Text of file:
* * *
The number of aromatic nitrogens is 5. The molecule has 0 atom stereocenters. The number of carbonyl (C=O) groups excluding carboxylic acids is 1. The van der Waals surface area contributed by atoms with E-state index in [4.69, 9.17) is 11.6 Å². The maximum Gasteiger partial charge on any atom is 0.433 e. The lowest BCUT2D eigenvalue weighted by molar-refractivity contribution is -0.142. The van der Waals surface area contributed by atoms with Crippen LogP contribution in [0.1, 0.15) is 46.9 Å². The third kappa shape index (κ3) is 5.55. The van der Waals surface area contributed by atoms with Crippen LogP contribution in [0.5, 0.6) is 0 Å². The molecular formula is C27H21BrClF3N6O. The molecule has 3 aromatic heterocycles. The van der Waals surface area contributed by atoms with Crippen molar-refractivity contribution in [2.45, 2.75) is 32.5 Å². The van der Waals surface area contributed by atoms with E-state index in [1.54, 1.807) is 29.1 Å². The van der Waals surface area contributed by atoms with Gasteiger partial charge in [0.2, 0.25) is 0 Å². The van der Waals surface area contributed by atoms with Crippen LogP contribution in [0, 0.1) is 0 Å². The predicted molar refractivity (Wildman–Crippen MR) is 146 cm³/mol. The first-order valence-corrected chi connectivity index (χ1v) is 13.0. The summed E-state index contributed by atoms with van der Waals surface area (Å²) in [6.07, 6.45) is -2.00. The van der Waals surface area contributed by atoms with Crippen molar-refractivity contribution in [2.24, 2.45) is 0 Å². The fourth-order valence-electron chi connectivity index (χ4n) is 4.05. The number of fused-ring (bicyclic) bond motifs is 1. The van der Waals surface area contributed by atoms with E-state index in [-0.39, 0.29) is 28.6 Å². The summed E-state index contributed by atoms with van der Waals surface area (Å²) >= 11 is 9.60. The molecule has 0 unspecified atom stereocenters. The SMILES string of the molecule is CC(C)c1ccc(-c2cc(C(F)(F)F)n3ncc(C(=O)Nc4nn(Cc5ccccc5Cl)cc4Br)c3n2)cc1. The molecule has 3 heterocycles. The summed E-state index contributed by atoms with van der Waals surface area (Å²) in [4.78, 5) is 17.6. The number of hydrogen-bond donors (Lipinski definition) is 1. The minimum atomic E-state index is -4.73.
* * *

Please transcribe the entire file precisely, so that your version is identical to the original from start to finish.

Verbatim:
The number of aromatic nitrogens is 5. The molecule has 0 atom stereocenters. The number of carbonyl (C=O) groups excluding carboxylic acids is 1. The van der Waals surface area contributed by atoms with E-state index in [4.69, 9.17) is 11.6 Å². The maximum Gasteiger partial charge on any atom is 0.433 e. The lowest BCUT2D eigenvalue weighted by molar-refractivity contribution is -0.142. The van der Waals surface area contributed by atoms with Crippen LogP contribution in [0.1, 0.15) is 46.9 Å². The third kappa shape index (κ3) is 5.55. The van der Waals surface area contributed by atoms with Crippen LogP contribution in [0.5, 0.6) is 0 Å². The molecular formula is C27H21BrClF3N6O. The molecule has 3 aromatic heterocycles. The van der Waals surface area contributed by atoms with Crippen molar-refractivity contribution in [2.45, 2.75) is 32.5 Å². The van der Waals surface area contributed by atoms with E-state index in [1.54, 1.807) is 29.1 Å². The van der Waals surface area contributed by atoms with Gasteiger partial charge in [0.2, 0.25) is 0 Å². The van der Waals surface area contributed by atoms with Crippen LogP contribution in [0, 0.1) is 0 Å². The predicted molar refractivity (Wildman–Crippen MR) is 146 cm³/mol. The first-order valence-corrected chi connectivity index (χ1v) is 13.0. The summed E-state index contributed by atoms with van der Waals surface area (Å²) in [6.07, 6.45) is -2.00. The van der Waals surface area contributed by atoms with Crippen molar-refractivity contribution in [2.24, 2.45) is 0 Å². The fourth-order valence-electron chi connectivity index (χ4n) is 4.05. The number of fused-ring (bicyclic) bond motifs is 1. The van der Waals surface area contributed by atoms with E-state index in [-0.39, 0.29) is 28.6 Å². The summed E-state index contributed by atoms with van der Waals surface area (Å²) >= 11 is 9.60. The molecule has 0 unspecified atom stereocenters. The SMILES string of the molecule is CC(C)c1ccc(-c2cc(C(F)(F)F)n3ncc(C(=O)Nc4nn(Cc5ccccc5Cl)cc4Br)c3n2)cc1. The molecule has 3 heterocycles. The summed E-state index contributed by atoms with van der Waals surface area (Å²) in [4.78, 5) is 17.6. The number of hydrogen-bond donors (Lipinski definition) is 1. The minimum atomic E-state index is -4.73.